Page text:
It was a chilly Saturday morning down in the Soquel Demo Forest and racers slowly rolled in to get ready for the four stage enduro. I was ready to go early, except I discovered my DOSS dropper post wasn't returning all the way back to the top. I talked it over with a bike shop friend (Steven Lewis) and we figured it was just low on air. It was, but then he put WAY too much air in which I discovered as I tried it out for the first time and it almost broke my wrist it came up so fast. I'm glad I wasn't sitting on it!! So we figured it'd be a good idea to take some air out and remove the eject effect. After a quick riders meeting it was 9am and we were given the ok to start pedaling up the hill towards stage one. This is usually where Scott Chapin and I "race" each other up the hill... which we did... but at a casually brisk pace so we could chat about our other agendas. That being the odd mix of cross and enduro this time of year. He was thinking that it would be possible for him to get down to Salinas and race the CCCX cross race if he finished the enduro quick enough (which he didn't, because he snagged a podium spot at the enduro). And my goal was to "XC the enduro" and finish everything as quickly as possible so I could drive the three hours back to Sacramento and set up our cyclocross course for our race.
We made it to the top in good time and the timing crew were all set up and ready for us to start whenever. Sweet. So off came the arm and knee warmers and on went the goggles for the fun to begin. Stage one was the same as last year but I still felt like I was riding blind. I generally remembered the contours but not the details of what was around each bend.
I felt pretty smooth though but didn't take any risks. After crossing the line I just motored on through and up the transfer climb to stage two. Unfortunately I lost my water bottle somewhere on stage one. Oh well.
When I got back up to the top, that timing crew was ready to rock as well (awesome!). So I took a swig of water from one of the guys and was off hammering down the ridge trail before turning down Braille Trail. This stage is really fun and flowy with tons of spots to jump off obstacles and pick up a bunch of speed quickly before several g-out gulleys and short climbs.
Again, I felt smooth except for one close call when a rock kicked my back end the wrong way and I shouldered a tree to stay upright. I didn't really feel fast though as I didn't really remember every line over the many blind knolls and corners. But I rolled through the finish and continued on and climbed up to stage three.
I got to the top at 10:30 and was on good pace to finish everything and be on the road again by noon. And the timing crew was all in place and looked ready to go here too. But then they told me they couldn't start anyone before 11. "What?! It's 10:30! Damn." It didn't make any sense to me since there was no traffic on the trail from prior stages. But thankfully one of the guys started checking the radio and he got the ok to start me at about 10:40. Awesome! And I was off! Stage three is one of the more technical stages and also the longest of the day. With plenty of rooted and rocky steep sections up top, tight in the trees. I was making my way through pretty well until I came out of a tight left and saw there was a cut off tree stump really close to the trail on exit. I carried the lean out of the corner a little longer and cleared the stump with my front wheel, but brought the bike back up too quickly which caught my right shoe on the stump. BOOM!!! Like I'd hit a land mine I was ejected up and over, landing about 15ft down the trail... on my back... on some roots. Still sliding I rolled over just before the bike tumbled over me. I was totally stunned and couldn't breathe. I'd landed on a root right about where my left kidney is and also where my multi tool and pump were in my jersey which didn't help. After moaning a bit and getting up slowly, I made sure all the bits were still where they should be and were operational. My right hand took a crunch and was hurting a bit and my lower back was really in pain. I had a headache too. But the bike didn't have a scratch on it and I knew I needed to get moving to stay loose, so I got back on my horse and continued on. I certainly couldn't push it and was just trying to get through the rest of the race. I couldn't dive into the corners at all because holding myself up against the g-forces really hurt my back. Especially on the last stage which was the new flow trail. It was fun, and I finished, but I could hardly hold on.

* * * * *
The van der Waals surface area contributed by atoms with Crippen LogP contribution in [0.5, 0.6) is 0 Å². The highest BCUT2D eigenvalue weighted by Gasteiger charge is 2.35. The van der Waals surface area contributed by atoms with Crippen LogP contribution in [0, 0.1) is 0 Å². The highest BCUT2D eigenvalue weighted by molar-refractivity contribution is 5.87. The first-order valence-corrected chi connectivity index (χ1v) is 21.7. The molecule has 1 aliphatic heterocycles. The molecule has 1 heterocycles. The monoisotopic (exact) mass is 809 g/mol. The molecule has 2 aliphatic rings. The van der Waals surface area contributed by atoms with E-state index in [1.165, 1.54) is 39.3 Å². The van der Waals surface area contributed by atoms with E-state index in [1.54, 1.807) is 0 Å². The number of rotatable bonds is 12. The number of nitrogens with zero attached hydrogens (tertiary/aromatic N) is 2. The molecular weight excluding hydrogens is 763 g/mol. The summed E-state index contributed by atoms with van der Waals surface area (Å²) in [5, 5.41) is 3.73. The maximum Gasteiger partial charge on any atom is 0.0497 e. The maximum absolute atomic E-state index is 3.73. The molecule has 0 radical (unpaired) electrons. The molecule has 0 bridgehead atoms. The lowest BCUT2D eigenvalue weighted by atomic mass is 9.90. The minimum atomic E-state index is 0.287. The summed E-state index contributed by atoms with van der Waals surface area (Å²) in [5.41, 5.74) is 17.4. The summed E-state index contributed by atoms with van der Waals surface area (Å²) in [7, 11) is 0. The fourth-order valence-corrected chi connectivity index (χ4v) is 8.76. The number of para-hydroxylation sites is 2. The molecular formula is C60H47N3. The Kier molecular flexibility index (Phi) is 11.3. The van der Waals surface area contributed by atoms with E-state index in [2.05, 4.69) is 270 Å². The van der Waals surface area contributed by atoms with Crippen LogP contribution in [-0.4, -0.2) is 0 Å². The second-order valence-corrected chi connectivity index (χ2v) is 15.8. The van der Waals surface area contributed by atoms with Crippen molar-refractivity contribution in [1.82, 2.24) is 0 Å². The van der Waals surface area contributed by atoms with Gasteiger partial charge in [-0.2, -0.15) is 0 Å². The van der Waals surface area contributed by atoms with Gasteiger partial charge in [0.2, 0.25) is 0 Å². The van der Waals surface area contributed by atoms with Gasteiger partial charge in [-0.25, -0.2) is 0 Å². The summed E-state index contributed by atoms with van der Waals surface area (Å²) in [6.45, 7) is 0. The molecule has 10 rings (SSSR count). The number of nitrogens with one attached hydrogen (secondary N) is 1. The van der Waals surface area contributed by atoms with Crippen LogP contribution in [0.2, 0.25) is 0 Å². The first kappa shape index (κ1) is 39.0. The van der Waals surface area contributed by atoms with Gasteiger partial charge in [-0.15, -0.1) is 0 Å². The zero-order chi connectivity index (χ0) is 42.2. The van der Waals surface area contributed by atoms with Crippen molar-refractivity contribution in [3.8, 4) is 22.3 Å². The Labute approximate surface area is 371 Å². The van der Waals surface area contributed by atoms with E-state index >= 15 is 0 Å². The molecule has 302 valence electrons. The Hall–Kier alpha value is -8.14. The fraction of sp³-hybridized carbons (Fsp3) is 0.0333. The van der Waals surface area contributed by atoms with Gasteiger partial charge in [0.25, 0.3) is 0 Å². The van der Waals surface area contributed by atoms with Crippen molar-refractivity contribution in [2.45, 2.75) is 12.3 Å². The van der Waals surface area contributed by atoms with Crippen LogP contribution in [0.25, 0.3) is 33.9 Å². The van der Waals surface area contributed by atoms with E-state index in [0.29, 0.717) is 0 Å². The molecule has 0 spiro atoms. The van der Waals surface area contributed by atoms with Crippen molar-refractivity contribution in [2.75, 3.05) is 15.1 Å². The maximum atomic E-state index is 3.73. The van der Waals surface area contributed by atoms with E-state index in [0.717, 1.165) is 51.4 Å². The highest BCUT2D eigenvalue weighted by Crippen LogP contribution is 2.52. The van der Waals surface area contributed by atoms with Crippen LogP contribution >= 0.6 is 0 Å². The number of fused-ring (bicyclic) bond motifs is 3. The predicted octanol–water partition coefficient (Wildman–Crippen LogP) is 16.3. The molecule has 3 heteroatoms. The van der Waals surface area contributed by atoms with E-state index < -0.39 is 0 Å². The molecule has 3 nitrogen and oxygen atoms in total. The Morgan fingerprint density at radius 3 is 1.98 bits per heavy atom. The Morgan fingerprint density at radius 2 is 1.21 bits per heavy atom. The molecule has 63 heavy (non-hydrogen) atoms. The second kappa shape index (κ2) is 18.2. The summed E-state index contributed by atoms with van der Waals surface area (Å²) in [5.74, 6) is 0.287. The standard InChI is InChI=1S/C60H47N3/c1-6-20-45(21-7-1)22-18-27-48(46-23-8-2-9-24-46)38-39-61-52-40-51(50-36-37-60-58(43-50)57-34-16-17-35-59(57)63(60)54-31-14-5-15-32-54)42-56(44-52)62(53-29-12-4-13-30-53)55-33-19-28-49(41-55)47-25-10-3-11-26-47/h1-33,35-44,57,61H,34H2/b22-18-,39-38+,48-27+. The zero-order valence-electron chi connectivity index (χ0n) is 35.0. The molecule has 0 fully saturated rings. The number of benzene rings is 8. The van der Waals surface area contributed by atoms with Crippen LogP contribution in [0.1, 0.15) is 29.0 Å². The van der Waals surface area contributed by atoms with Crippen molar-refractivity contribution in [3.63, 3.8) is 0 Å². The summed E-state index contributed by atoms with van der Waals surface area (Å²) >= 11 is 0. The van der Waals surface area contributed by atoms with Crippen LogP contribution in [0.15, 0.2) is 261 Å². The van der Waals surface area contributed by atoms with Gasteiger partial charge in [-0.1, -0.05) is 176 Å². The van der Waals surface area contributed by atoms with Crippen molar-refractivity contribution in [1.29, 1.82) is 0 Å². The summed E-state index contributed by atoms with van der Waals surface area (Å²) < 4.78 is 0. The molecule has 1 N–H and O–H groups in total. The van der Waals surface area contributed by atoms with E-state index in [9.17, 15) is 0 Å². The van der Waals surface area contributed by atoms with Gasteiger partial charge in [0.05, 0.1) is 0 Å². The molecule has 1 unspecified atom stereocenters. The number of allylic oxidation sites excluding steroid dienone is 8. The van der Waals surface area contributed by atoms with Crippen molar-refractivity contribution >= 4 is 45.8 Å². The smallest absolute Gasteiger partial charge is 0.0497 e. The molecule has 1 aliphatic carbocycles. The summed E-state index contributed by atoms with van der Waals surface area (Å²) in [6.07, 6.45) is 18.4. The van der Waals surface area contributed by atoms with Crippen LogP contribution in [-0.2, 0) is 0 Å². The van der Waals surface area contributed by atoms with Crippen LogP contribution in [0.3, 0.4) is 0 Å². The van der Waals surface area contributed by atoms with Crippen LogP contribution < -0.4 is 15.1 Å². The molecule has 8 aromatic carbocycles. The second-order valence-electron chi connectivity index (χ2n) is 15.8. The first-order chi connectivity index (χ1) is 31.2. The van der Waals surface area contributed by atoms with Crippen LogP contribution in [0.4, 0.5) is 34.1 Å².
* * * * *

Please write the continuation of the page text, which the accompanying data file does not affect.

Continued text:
A lot of people were climbing up to stage three as I finished up the final stage and I was still making good time. The climb out of the canyon back to the car seemed endless and hurt... man did it hurt. I packed up and was on the road before noon. Awesome! I got back and was able to help set up the course for our cross race which turned out to be really successful. I'm really glad I had the support system to make getting down to Santa Cruz and racing the enduro possible. I really wanted to finish out the series like I'd planned to at the beginning of the year. With the crash in Santa Cruz and my course mix-up at Mammoth a few weeks prior, my results weren't were I'd hoped they'd be but I still managed to place 10th overall for the series. I'm even more stoked for my teammate Ryan who captured the overall win for the series! The Tallboy LTc rocks!